There’s no doubt that market signals are powerful. But I think there’s fair concern over whether they’re enough. The next issue of The American Prospect will feature a Nordhaus and Shellenberger piece arguing that liberals have locked themselves into a peculiarly conservative frame in which they presume that the swift deployment of market forces can provide a proportional response to the dangers of carbon emissions, when in fact this is the sort of national threat that calls for a heavier dose of central planning and coordinated efforts.
….I’m not sure where I fall on all this, and it’s not clear that investment is in tension with pricing, but as someone versed in the history of health reform, it’s not hard to imagine a scenario in which the environmental movement launches a massive campaign for a gas tax or carbon pricing that ends in total failure, and five years later everyone wishes they had seized the moment to fight for huge investment expenditures instead. What Roberts is arguing, in effect, is that the harder thing might well not be better here, and if he’s right, that’s an important and unintuitive point.
I just wrote a long piece about carbon pricing which will probably appear in the magazine in a few months (lead times are tough in this business), and my frame was “Ten Things You Need to Know about Cap-and-Trade.” One of those ten things was “It’s not a panacea,” and I think that’s the right way to think about this. A broad-based carbon pricing regime is almost certainly one of the backbones of an effective energy policy, something that encourages conservation, motivates utilities to switch to green energy sources, and provides a revenue stream for research and investment. That’s why it’s worth writing about. But just like a human backbone, it’s nowhere near enough all by itself. If you want cars to get higher mileage, you can do it a lot more efficiently by increasing CAFE standards. If you want better mass transit, you need direct government action to fund and operate it. If you think carbon eating trees are feasible, then you need a federal R&D program to investigate it, since private industry has no incentive to care about such things.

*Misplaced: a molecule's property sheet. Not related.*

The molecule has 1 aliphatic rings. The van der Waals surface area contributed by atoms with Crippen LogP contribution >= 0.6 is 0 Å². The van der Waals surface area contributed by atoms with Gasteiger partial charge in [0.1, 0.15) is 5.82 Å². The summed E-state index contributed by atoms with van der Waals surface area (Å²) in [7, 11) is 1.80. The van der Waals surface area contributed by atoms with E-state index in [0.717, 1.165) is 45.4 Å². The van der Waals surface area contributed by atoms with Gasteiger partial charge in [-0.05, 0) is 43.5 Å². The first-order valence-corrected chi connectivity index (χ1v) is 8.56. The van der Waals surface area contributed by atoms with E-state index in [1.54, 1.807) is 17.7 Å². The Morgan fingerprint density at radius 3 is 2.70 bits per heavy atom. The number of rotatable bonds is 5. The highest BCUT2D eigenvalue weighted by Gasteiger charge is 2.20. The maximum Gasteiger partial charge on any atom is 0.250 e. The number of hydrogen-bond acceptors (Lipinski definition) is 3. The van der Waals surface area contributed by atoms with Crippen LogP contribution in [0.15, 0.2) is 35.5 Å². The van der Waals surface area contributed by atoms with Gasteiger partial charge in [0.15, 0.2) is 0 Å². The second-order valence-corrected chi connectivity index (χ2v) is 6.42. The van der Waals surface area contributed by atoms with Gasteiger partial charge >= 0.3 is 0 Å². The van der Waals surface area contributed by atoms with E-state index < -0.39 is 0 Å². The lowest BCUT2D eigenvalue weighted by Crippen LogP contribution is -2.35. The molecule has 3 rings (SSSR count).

Still, all that said, price signals work. They aren’t the whole answer by a long way, but they work. Raise the price of carbon steadily over the years and it will amplify every other program you put in place. Solar and wind will become more competitive, everyone will be motivated to drive cleaner cars and drive them less, utilities will be motivated to really find out if carbon sequestration is possible, and private industry will have increased incentives to turn basic R&D (from the feds) into actual green energy sources for the real world.
As Dave says, “We need to start thinking at the scale of the problem.” It’s beyond enormous. We need all this stuff, and the sooner the better.